Wait 'til he moves to Year One, then he'll be wailing that there's no time to play..
Maybe you should ask the teacher what happens during free play.
When DS was in reception a large proportion of the morning was free play - lego, dress ups, shop corner, outside, etc. There were also always worksheets and more structure activities available at this time (numeracy and literacy).
Worksheets in reception? No No NO! why on earth would you want that for him? He's four for crying out loud! If he's as bright as you make out, he'll teach himself to read
jaded she doesn't want it for him, he wants it for himself...
i'd go in for a couple of mornings and eyeball the situation tbh, if the teacher is up for that (very relaxed in our foundation stage, don't know how common that is). But the teacher should hear from you what you're worried about first.
also in our school, you can start violin lessons at 4 (not that I did this) - might he enjoy something like that in school time?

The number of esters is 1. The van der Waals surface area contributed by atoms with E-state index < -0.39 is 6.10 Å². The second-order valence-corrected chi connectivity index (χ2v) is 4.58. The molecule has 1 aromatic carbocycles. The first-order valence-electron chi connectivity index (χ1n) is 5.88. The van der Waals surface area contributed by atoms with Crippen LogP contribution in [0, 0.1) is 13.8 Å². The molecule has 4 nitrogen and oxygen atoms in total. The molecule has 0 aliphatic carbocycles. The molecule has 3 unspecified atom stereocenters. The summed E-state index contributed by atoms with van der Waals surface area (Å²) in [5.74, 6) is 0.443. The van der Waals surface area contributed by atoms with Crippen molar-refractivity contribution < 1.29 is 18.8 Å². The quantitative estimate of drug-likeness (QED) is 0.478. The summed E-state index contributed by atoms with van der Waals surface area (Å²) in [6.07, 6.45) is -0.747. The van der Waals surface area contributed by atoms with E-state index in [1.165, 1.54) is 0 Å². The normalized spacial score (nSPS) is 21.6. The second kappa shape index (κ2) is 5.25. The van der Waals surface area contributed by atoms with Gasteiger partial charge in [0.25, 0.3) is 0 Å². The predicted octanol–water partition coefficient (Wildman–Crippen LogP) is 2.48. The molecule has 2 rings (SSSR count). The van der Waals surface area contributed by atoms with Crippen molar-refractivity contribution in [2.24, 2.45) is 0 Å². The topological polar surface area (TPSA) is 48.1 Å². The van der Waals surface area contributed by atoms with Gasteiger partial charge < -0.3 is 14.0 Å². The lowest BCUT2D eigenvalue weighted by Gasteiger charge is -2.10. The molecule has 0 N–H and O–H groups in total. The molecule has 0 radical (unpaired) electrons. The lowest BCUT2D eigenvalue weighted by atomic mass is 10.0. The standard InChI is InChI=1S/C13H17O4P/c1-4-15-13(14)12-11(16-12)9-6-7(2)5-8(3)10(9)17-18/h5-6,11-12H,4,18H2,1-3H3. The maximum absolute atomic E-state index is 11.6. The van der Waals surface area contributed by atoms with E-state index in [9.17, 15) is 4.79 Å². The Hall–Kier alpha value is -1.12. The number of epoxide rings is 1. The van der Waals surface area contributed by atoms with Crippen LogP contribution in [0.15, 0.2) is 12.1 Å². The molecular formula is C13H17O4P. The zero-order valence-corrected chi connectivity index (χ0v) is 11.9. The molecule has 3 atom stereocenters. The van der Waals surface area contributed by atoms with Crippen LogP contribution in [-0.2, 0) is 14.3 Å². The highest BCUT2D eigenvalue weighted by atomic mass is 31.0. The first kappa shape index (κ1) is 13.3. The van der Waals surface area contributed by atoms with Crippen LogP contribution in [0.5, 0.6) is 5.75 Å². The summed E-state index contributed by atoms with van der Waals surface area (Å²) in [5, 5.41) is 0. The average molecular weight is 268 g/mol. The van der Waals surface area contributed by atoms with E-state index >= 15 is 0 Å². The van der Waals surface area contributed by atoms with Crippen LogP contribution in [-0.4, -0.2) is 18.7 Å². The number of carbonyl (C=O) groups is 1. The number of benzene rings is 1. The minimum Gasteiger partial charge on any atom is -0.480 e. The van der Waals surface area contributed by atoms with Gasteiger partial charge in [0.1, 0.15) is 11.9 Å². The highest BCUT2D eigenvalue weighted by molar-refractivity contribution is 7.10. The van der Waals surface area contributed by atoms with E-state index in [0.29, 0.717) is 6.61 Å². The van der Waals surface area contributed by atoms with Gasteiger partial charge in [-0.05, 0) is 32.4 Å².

also, how many of the children in his class does he know? maybe fix some teas and things with one or two classmates so they can get to know each other more? this helped ds no end.
maybe he could have a special pen and notebook of his own that he could practise writing in, that you provide, if he wants to do this?
maybe he could 'read' the odd storybook that he knows by heart to other children at the school? he might like that scenario?
Good ideas choosy. He's desperate to read his classmates the book wot he wrote.
It's about a boy who is all alone because his mum and dad are dead and he has to clean up his own throw up. It's the saddest situation he could possibly think of.
worksheets teach children how to fill in worksheets they certainly don't help any child with their writing. Perhaps your son is disillusioned because he expected worksheets?
There should be plenty of opportunities for your son to write independently in a reception class and actually learn about writing.
It is clear from these forums that it is going to take a while to convince people that organised and structured play in YR (and Y1) is actually all about learning: learning social skills, learning how to use initiative, learning how to follow instructions, learning how to respond appropriately, ON TOP OF learning how to read, write and use numbers. The social and personal skills are of paramount importance in later education (and life) - how to think for oneself, how to work independently, how to fend for oneself, how to mix with and respond to other people...etc, etc.